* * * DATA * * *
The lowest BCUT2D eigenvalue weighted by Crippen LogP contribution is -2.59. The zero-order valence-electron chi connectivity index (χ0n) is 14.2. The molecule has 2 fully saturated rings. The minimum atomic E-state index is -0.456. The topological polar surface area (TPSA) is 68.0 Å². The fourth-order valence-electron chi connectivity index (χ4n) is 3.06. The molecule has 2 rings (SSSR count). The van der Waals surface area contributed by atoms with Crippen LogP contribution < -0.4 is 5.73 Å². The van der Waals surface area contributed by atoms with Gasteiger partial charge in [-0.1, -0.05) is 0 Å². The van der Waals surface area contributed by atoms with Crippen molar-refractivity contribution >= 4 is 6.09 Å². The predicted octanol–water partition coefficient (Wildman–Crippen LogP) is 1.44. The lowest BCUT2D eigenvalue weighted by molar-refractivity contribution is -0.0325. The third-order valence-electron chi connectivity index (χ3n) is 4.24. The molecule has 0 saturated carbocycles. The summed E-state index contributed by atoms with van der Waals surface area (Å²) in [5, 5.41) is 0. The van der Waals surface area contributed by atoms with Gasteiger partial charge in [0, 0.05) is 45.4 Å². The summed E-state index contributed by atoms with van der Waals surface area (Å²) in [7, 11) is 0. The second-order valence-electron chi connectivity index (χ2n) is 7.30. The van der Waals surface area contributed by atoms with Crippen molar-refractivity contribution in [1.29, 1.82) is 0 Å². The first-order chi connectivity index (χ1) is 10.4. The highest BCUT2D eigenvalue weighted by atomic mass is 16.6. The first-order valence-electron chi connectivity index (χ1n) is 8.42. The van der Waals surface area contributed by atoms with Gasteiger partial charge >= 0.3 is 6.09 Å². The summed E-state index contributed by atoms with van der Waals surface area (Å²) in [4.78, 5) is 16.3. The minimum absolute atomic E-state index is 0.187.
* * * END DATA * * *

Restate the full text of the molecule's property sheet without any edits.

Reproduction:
The lowest BCUT2D eigenvalue weighted by Crippen LogP contribution is -2.59. The zero-order valence-electron chi connectivity index (χ0n) is 14.2. The molecule has 2 fully saturated rings. The minimum atomic E-state index is -0.456. The topological polar surface area (TPSA) is 68.0 Å². The fourth-order valence-electron chi connectivity index (χ4n) is 3.06. The molecule has 2 rings (SSSR count). The van der Waals surface area contributed by atoms with Crippen LogP contribution < -0.4 is 5.73 Å². The van der Waals surface area contributed by atoms with Gasteiger partial charge in [-0.1, -0.05) is 0 Å². The van der Waals surface area contributed by atoms with Crippen molar-refractivity contribution >= 4 is 6.09 Å². The predicted octanol–water partition coefficient (Wildman–Crippen LogP) is 1.44. The lowest BCUT2D eigenvalue weighted by molar-refractivity contribution is -0.0325. The third-order valence-electron chi connectivity index (χ3n) is 4.24. The molecule has 0 saturated carbocycles. The summed E-state index contributed by atoms with van der Waals surface area (Å²) in [5, 5.41) is 0. The van der Waals surface area contributed by atoms with Gasteiger partial charge in [0, 0.05) is 45.4 Å². The summed E-state index contributed by atoms with van der Waals surface area (Å²) in [7, 11) is 0. The second-order valence-electron chi connectivity index (χ2n) is 7.30. The van der Waals surface area contributed by atoms with Crippen molar-refractivity contribution in [1.29, 1.82) is 0 Å². The first-order chi connectivity index (χ1) is 10.4. The highest BCUT2D eigenvalue weighted by atomic mass is 16.6. The first-order valence-electron chi connectivity index (χ1n) is 8.42. The van der Waals surface area contributed by atoms with Gasteiger partial charge >= 0.3 is 6.09 Å². The summed E-state index contributed by atoms with van der Waals surface area (Å²) in [4.78, 5) is 16.3. The minimum absolute atomic E-state index is 0.187.